This involved a class action lawsuit that originated within the state of Florida. The case involved the generic version of the medication, manufactured by the same parent company, Pfizer. Again, there were concerns over the amount of varenicline that was in the medication. The lawsuit stemmed from two main factors. The first was that excessive amounts of this particular ingredient once again made it into the generic version of the drug. That action strongly increased the likelihood of cancer.
The case also alleged that the company had already been through this with its name brand products, Chantix. When they produced the generic version of Chantix, they simply made no changes to the drug whatsoever as far as the amount of varenicline that was included. The case brought forth some truly eye-opening information. For example, Pfizer knew that this ingredient was dangerous to individuals who took it, yet continued to manufacture both the name brand and generic brand of Chantix in much the same way.
In addition, the case also alleged that this generic version was largely ineffective. Aside from including a cancer-causing agent, it didn’t have much else in the way of ingredients. As a result, most people that took it weren’t helped by the medication in any capacity. They were merely exposed to a known carcinogen that could have a dramatic and dire impact on their lives in the long term without any immediate help for their smoking addiction.
4. Honik v Pfizer, Inc. ($400 million)
This particular case was another one that involved mislabeling by the company. Like a number of other cases that were similar, the lawsuit alleged that the company knowingly mislabeled the drug because they knew it was dangerous in the first place. According to the lawsuit, the company had even conducted its own testing and knew of the potential dangers associated with Chantix, so they deliberately mislabeled the product and sold it to consumers anyway.
The lawsuit even went on to talk about how officials at Pfizer tried to mislead medical professionals so that more individuals would prescribe the anti-smoking drug to their patients, many of them without knowing the potential dangers associated with the medication. Therefore, these medical professionals could not provide relevant information to their patients regarding the safety (or lack thereof) of this particular drug.
3. Jones v. Pfizer, Inc ($400 million)
This was yet another case that involved allegations that the company had deliberately mismarketed the product to the general public. The lawsuit even went on to claim that they did the exact same thing to the medical community, often more or less pulling the wool over the eyes of doctors, nurses and other medical professionals who could have otherwise given accurate information to patients.
The lawsuit claimed that the company knew the medication contained excessive amounts of a known carcinogen. They went on to claim that the company also knew about the medication’s propensity to potentially cause violent behavior in a small percentage of individuals who took it. Despite all of these issues, the drug was always marketed as a safe alternative to help people stop smoking. As a direct result, a lawsuit was brought against the company for marketing the drug as something that it wasn’t.
In short, the case claimed that manufacturers were marketing the drug to individuals who wanted to live a healthier lifestyle by stopping smoking. However, these patients were blindsided and had no idea what they were actually getting themselves into when they started taking this drug. Unfortunately, many of them who were attempting to lead a healthier life ended up with lifelong physical issues and in some cases, both they and others close to them lost their lives.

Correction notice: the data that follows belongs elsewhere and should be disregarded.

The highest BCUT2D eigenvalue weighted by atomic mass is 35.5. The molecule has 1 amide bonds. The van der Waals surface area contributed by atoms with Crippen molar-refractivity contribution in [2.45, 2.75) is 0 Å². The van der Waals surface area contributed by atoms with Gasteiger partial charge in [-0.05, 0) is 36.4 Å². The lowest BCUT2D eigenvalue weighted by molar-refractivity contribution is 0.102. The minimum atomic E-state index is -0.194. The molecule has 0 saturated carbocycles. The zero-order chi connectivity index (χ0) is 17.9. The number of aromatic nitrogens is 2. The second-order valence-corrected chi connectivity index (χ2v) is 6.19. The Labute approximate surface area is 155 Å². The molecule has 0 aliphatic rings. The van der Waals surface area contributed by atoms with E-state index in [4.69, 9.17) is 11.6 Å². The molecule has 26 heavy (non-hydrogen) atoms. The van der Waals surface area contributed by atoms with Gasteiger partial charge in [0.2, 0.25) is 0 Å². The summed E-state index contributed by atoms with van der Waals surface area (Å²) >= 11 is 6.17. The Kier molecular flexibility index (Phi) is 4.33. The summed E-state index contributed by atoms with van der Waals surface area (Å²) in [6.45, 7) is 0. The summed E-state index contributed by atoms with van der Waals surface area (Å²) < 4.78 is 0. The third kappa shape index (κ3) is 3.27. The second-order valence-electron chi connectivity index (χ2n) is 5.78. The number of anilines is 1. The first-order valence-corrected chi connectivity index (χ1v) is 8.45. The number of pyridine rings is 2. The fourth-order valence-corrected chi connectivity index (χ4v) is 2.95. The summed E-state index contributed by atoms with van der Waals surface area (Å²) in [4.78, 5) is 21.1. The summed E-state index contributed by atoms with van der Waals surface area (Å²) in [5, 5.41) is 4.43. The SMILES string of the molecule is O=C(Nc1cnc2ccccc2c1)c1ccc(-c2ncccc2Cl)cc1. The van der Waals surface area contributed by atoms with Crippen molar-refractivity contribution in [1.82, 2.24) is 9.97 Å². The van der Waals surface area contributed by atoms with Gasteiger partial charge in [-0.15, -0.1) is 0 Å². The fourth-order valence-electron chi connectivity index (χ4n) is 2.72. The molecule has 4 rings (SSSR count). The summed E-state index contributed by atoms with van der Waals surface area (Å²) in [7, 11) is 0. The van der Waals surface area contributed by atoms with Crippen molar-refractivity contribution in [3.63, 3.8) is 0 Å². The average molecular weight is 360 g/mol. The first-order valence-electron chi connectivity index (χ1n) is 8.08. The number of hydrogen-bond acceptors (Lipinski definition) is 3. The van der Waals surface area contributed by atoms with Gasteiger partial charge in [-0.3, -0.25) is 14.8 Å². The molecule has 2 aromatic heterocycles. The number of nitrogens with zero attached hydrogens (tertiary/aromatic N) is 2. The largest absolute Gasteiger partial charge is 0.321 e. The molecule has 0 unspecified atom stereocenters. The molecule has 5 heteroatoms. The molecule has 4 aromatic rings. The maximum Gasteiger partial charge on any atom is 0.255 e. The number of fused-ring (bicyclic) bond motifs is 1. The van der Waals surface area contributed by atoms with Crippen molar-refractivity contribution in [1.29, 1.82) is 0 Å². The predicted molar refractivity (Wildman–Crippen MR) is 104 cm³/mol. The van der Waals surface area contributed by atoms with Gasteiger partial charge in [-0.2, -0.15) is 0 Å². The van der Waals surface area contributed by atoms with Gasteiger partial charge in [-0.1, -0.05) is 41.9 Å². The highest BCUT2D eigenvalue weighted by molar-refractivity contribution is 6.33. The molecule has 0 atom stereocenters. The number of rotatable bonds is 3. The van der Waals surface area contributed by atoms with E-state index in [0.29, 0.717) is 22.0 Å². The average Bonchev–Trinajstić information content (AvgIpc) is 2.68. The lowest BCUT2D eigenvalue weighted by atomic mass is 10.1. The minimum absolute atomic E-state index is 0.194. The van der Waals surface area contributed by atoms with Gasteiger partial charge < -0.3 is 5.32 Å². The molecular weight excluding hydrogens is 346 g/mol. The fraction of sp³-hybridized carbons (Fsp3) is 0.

The very fact that there were enough instances of this nature occurring that were directly linked to the medication is frightening in and of itself. It wasn’t until the drug had already been available for a number of years that people started making the connection, but this is a medication that was ultimately determined to be responsible in some way or another for the deaths of several individuals who took it.
2. Houghton v. Pfizer, Inc. ($2.3 billion)
Within a very short time span, the company was hit with another lawsuit involving the exact same issue. This particular lawsuit had to do with the amount of cancer causing agents included in the medication’s ingredients. According to the allegations of the lawsuit, these ingredients made the medication inherently unsafe for anyone who took it.
The court quickly pointed out that this was not the only lawsuit against Pfizer that had to do with a known carcinogen, something that largely prompted the court to determine such a large settlement. As a matter of fact, the court even decided that it didn’t matter if a patient took the medication for 12 weeks or less, it was still far too dangerous for individuals to take. This particular lawsuit was one that was most instrumental in eventually getting the medication removed from use in the United States.
1. Kline v. Pfizer, Inc. ($3 billion)
This is one of the more disturbing cases that was eventually brought against the company. It involved the allegation that this particular medication could alter the behavior of individuals who were taking it. They occurred after one individual who have been prescribed Chantix ended up killing two family members and then committing suicide. It was later determined that his burst of rage was likely linked directly to the medication he was taking at the time.
Unfortunately, since this particular case went to court, a number of other individuals have also brought forth claims that Chantix had a detrimental impact on their mental health. In short, a small population of individuals who took the medication seemed to have uncontrollable fits of anger where they committed violent acts, even though that wasn’t typically their personality.
The problem eventually became so widespread that before the drug was discontinued in the United States, there was serious consideration that additional warnings needed to be placed on the medication to warn people of the problem. However, this was never put into practice.
Again, this particular case also alleged that the company knew about the problem for years, yet deliberately failed to disclose the information. This turned out to be something that was common in many other court cases, as the company was accused of being aware of several of the potentially deadly side effects, yet trying to hide those side effects from the public eye.